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Karva Chauth and the freedom to choose

Author: Smita Barooah
Publication: Niticentral.Com
Date: October 11, 2014
URL: http://www.niticentral.com/2014/10/11/karva-chauth-freedom-choose-240530.html

This evening, as I walked around my neighbourhood in Singapore, I encountered an interesting sight. My quiet neighbourhood had suddenly come alive, and dozens of women of the Indian community, walked around holding diya platters, dressed in their traditional finery. It is Karva Chauth and the women were returning from a prayer ceremony. I enjoyed seeing the beautiful colours of their elaborate costumes, the traditional jewellery and intricate mehandi on their hands. The mood was joyous and festive.

Earlier in the day, I had spent a great deal of emotional energy arguing for the right of women to keep the Karva Chauth fast. It was ironic, since I come from a state where the tradition is non-existent. Eastern Indian customs differ from other parts, and the people there have a clear preference for feasting over fasting.

The big fuss:

For the uninitiated, Karva Chauth is a North and Central Indian festival, where married women fast for the longevity of their husbands. It is a tough day as the women usually even abstain from water till they sight the moon, & offer prayers. The festival has been romanticised and glamourised by Hindi movies, and now even young unmarried women, and those from other parts of India, sometimes fast as a mark of love for their beloved.

While the tradition has grown in popularity, it has over time incurred the wrath of a section of people who consider it regressive and patriarchal. After all, the women fast for their husbands, but there is no corresponding event where the husbands are required to fast and pray for the well-being of their wives. This, they argue, reinforces the subjugation of women and perpetrates the myth of male superiority.

Maybe Karva Chauth and some other traditions are rooted in patriarchy, but the objective of this article is not to dissect the origins of traditions. I seek only to make a limited point about freedom of choice.

As a Hindu, I strongly believe that I have the right to disagree with my traditions. I also have the right to reject various customs. But I do not have the right to impose my views and choices on others. Nor do I have the right to assert my opinion by putting down or deriding those whose customs might differ from mine.

Of course, there are circumstances where external intervention is necessary. For instance, practices like the stigmatisation of widows or untouchability cannot be allowed on the basis of “freedom of choice”. These extreme customs are not choices individuals make. They are imposed by force. Thus, there is a clear aggressor and a clear victim. Those who seek to equate Karva Chauth with such practices are either intellectually lazy or dishonest.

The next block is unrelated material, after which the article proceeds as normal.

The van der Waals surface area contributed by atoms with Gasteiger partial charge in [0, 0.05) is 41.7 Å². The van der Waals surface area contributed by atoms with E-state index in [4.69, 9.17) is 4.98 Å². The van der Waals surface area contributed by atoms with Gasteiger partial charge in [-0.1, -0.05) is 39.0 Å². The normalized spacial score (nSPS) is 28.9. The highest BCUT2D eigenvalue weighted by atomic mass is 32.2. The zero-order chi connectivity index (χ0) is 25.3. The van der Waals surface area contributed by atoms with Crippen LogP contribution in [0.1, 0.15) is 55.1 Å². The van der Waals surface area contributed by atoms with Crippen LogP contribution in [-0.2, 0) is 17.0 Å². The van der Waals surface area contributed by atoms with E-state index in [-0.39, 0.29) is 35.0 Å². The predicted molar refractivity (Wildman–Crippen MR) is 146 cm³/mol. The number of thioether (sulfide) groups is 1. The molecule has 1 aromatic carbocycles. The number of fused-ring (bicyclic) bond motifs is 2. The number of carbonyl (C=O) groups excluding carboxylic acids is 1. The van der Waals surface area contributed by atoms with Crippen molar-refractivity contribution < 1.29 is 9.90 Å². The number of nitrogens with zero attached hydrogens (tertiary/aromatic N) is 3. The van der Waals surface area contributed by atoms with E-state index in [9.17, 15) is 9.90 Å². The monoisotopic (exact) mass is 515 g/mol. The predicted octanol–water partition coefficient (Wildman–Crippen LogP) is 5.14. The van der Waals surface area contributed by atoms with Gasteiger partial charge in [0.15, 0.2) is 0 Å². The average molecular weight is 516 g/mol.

When people choose a custom out of conviction, not compulsion, others don’t really have grounds to interfere or do sanctimonious sermonising. In fact, the interference can set unwelcome trends. After all, who decides what is right and what is wrong, when it comes to matters of lifestyle or religious choices? Who sets the bar for what is “acceptable”?

Today, the problem is that the same people, who preach about regressive customs, would be the first to cry hoarse if another group decided to impose curbs such dress restrictions, based on a certain concept of “modesty”. There would be protest marches and newspaper editorials galore. Yet, the principle violated in both cases is exactly the same. They are both about infringement on the freedom to choose!

The fact is that a one-day fast is not a health hazard, nor does it have any impact on people who are not participating. What is amusing is that the same set of people also had issues with Prime Minister Modi keeping a fast during the Navratris. Clearly, a fasting male did not violate any “feminist” principles. So is this outrage really about feminism or a general disdain for Hindu traditions?

I suspect that the covert pressure to shun customs like Karva Chauth is not about liberation at all. It is about one group imposing a certain set of values on others. Thus, it is merely another form of control masquerading as rationalism.
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